The legend of Dolores Rondón from Camaguey
By Ana Maria Silveira
Love, be it happy or unfortunate, centers countless legends around the world, as is the case in the eastern Cuban city of Camagüey, where the story of Dolores Rondón has survived, whose epitaph is probably the most famous in the country.
With a lot of reality, but also with deviations that have been caused by the passage of time and the rich popular imagination, in various details the versions told of the beautiful Creole brunette who walked through the streets of the originally called town of Santa María del Puerto del Príncipe.
Dolores, daughter of a Catalan merchant and a Cuban mulatto, conceived, it is said, in an extramarital affair, shone at parties and dances, and the list of her suitors was long. Among them was the mulatto Agustín Moya, a barber and bleeder, with a recognized fondness for literature, whose establishment was in the vicinity of the young woman's home.
According to some, Dolores, began welcoming the compliments of this admirer. However, she finally chose a Spanish soldier, presumably with fortune, with whom she would rise in the social ladder. Married, the couple moved, some say to Spain, others say to Havana or Santiago de Cuba ... the truth is that she became widowed and, left alone, without family or resources, returned to her native Camagüey, where she led an Anonymous life.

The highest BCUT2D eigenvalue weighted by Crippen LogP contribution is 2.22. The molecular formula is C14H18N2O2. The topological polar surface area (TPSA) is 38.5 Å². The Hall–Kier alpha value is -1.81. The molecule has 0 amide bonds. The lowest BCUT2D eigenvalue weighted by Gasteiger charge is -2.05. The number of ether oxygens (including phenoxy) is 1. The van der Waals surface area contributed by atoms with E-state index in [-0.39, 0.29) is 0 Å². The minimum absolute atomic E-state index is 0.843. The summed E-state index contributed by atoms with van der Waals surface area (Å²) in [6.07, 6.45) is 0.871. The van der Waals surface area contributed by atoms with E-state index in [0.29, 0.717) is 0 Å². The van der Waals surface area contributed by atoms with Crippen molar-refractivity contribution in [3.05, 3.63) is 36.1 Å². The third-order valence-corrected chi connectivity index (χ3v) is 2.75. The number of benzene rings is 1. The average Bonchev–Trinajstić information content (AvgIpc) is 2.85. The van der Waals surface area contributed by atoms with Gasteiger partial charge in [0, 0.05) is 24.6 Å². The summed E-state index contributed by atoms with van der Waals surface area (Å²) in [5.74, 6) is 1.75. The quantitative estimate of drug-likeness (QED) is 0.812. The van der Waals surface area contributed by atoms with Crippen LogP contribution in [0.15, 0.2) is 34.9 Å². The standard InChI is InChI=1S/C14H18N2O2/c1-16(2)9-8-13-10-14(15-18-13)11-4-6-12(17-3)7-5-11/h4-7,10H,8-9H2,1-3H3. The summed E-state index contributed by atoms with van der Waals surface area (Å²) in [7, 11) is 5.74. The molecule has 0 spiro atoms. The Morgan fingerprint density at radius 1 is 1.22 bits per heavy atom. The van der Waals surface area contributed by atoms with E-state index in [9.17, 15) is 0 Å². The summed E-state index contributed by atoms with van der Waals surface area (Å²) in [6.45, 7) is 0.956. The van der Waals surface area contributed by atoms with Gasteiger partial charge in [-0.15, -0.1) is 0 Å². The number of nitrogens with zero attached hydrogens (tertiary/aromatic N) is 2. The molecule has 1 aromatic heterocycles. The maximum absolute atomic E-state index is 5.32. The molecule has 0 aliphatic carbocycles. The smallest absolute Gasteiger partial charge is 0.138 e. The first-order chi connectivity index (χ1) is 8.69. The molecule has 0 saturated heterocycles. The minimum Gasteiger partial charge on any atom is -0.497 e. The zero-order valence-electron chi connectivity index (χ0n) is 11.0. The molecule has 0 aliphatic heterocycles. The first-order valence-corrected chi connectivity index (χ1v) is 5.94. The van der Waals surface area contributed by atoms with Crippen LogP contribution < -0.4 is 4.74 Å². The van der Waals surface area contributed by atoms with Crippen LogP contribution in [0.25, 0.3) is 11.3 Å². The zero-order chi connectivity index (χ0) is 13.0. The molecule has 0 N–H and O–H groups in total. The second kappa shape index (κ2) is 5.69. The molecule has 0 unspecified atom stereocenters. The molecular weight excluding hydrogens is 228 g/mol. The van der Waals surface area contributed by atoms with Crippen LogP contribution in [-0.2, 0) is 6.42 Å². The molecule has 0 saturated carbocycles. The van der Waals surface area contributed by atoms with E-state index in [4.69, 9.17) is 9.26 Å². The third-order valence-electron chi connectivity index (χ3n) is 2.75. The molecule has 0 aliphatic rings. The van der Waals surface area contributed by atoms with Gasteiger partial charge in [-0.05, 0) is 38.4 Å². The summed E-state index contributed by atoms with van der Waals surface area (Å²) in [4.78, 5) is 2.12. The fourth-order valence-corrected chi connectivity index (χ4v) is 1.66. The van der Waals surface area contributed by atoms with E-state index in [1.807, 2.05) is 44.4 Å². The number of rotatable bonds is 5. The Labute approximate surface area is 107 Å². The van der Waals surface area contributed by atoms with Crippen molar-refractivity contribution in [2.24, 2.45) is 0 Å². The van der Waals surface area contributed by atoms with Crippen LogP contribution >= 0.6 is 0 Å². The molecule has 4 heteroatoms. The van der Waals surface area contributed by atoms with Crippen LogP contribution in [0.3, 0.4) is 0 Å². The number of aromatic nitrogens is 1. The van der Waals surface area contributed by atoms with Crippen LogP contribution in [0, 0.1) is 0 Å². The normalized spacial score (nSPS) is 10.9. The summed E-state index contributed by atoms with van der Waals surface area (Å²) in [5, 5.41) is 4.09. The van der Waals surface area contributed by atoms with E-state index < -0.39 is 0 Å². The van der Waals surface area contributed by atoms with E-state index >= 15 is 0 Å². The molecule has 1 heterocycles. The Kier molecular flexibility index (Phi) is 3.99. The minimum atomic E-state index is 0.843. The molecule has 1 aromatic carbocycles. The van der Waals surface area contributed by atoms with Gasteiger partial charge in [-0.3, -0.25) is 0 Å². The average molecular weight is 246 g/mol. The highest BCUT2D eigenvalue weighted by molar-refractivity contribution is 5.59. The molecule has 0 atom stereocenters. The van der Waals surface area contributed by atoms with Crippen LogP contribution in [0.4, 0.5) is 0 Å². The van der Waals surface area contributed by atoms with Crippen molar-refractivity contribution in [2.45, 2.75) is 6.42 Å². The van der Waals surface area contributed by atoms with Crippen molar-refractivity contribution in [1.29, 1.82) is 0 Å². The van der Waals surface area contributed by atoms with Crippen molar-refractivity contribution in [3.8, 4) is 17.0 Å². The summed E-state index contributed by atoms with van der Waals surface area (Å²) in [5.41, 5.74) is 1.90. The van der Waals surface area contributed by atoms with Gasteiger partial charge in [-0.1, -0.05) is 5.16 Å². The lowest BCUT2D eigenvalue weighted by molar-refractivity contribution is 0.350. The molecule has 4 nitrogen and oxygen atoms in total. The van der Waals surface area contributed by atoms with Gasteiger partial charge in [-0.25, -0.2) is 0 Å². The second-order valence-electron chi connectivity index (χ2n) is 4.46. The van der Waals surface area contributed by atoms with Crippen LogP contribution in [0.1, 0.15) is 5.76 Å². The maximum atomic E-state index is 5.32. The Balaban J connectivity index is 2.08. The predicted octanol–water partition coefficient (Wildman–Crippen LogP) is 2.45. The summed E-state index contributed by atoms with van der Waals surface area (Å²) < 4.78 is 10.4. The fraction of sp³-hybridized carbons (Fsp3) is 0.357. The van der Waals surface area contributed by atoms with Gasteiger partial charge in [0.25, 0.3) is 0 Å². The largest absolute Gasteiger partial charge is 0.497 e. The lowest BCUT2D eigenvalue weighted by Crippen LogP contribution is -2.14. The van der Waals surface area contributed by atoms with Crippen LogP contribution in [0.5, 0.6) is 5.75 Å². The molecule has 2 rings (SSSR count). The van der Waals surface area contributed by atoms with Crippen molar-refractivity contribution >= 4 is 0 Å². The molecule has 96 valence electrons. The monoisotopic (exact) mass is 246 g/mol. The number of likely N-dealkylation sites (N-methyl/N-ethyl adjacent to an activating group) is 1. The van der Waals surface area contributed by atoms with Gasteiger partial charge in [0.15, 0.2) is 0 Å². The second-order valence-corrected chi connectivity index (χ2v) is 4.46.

Years later, in 1863 a smallpox epidemic struck the region and in one of the public hospitals, Nuestra Señora del Carmen, Dolores Rondón was identified among the patients. Various versions indicate that she was recognized by Agustín Moya himself, who also provided her services in civilian medical centers.
Without taking into account the previous disdain of the woman, and without her beauty and brilliance, the barber and bleeder prepared to help her, but the duration of her life was very short and she was buried in a common grave in the general cemetery.
According to historians, it was in 1883 when a verse appeared there in black letters on a piece of cedar painted white and fixed in the ground by means of a wooden stake, which was restored when it deteriorated, which was attributed to Moya.
Once the original burial disappeared, at the initiative of the mayor of that time, in the 1930s the significant epitaph today was reproduced: “Here Dolores Rondón / finished her career / come mortal and consider / the greatness is: / pride and presumption, / opulence and power, / everything comes to pass / because one can only immortalize / the evil that is economized / and the good that can be done”.